2019 RDRC Meeting: Socioeconomic Status, Perceptions of Pain, and the Gradient in Disability Insurance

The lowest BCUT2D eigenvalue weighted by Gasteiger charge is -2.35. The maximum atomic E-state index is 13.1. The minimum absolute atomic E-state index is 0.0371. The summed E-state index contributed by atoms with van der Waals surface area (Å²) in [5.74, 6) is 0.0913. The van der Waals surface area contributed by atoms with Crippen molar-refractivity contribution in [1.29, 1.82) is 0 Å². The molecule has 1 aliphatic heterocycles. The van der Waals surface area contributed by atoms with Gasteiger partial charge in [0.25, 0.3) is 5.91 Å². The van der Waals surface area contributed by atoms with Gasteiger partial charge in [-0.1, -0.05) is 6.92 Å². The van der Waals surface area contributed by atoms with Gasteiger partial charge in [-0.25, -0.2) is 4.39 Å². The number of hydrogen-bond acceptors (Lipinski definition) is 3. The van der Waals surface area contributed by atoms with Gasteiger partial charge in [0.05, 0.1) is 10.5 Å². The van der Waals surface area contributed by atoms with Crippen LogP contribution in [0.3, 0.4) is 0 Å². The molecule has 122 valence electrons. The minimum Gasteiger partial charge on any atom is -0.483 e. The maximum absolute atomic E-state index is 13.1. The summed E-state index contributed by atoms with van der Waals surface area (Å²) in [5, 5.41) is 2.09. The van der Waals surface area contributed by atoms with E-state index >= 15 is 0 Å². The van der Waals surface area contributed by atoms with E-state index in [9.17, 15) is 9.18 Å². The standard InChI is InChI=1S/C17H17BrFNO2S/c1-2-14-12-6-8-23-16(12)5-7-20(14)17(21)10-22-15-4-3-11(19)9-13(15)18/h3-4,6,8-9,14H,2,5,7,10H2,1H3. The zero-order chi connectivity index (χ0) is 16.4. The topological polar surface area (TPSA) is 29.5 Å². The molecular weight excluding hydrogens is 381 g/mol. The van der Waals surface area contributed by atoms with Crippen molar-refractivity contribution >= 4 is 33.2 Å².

We explore the education difference in knee pain among middle-aged and older individuals. Knee pain differs greatly by education and is a key reason why disability insurance differs so much. We first show that knee pain is not strongly related to arthritis in the knee. Less than one-quarter of the difference in pain is a result of knee arthritis. That said, the knee pain reports appear ‘real’; they correlate with physical functioning and subsequent receipt of medical care. We test several theories for the differential rate of knee pain by education. We show that physical demands on the job and obesity each explain about one-third of the gradient in knee pain. There is little to no impact of a more positive mental outlook or of differential sensitivity to stressful situations in explaining knee pain. As people continue to become more obese and jobs grow in areas with physical demands such as home health care and personal assistance, our results suggest that knee pain and associated disability may continue to increase.
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